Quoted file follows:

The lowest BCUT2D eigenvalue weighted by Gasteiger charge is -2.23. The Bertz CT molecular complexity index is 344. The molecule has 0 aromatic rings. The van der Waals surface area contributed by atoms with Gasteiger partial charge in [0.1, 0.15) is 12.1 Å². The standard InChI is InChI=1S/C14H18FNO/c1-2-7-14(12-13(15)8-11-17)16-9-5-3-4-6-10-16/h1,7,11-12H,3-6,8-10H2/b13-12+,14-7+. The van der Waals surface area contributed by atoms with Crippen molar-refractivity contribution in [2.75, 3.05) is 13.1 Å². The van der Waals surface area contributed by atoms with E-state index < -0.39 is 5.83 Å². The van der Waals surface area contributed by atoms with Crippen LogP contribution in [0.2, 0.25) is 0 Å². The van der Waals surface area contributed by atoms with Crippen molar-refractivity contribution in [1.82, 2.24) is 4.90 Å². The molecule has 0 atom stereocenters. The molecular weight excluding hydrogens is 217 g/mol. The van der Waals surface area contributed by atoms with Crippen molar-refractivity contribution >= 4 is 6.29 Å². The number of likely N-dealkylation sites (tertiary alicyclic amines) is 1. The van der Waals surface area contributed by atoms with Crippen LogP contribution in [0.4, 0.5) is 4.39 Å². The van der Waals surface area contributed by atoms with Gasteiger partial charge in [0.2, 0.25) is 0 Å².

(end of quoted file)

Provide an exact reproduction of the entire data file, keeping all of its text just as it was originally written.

The lowest BCUT2D eigenvalue weighted by Gasteiger charge is -2.23. The Bertz CT molecular complexity index is 344. The molecule has 0 aromatic rings. The van der Waals surface area contributed by atoms with Gasteiger partial charge in [0.1, 0.15) is 12.1 Å². The standard InChI is InChI=1S/C14H18FNO/c1-2-7-14(12-13(15)8-11-17)16-9-5-3-4-6-10-16/h1,7,11-12H,3-6,8-10H2/b13-12+,14-7+. The van der Waals surface area contributed by atoms with Crippen molar-refractivity contribution in [2.75, 3.05) is 13.1 Å². The van der Waals surface area contributed by atoms with E-state index < -0.39 is 5.83 Å². The van der Waals surface area contributed by atoms with Crippen LogP contribution in [0.2, 0.25) is 0 Å². The van der Waals surface area contributed by atoms with Crippen molar-refractivity contribution in [1.82, 2.24) is 4.90 Å². The molecule has 0 atom stereocenters. The molecular weight excluding hydrogens is 217 g/mol. The van der Waals surface area contributed by atoms with Crippen molar-refractivity contribution >= 4 is 6.29 Å². The number of likely N-dealkylation sites (tertiary alicyclic amines) is 1. The van der Waals surface area contributed by atoms with Crippen LogP contribution in [0.4, 0.5) is 4.39 Å². The van der Waals surface area contributed by atoms with Gasteiger partial charge in [0.2, 0.25) is 0 Å².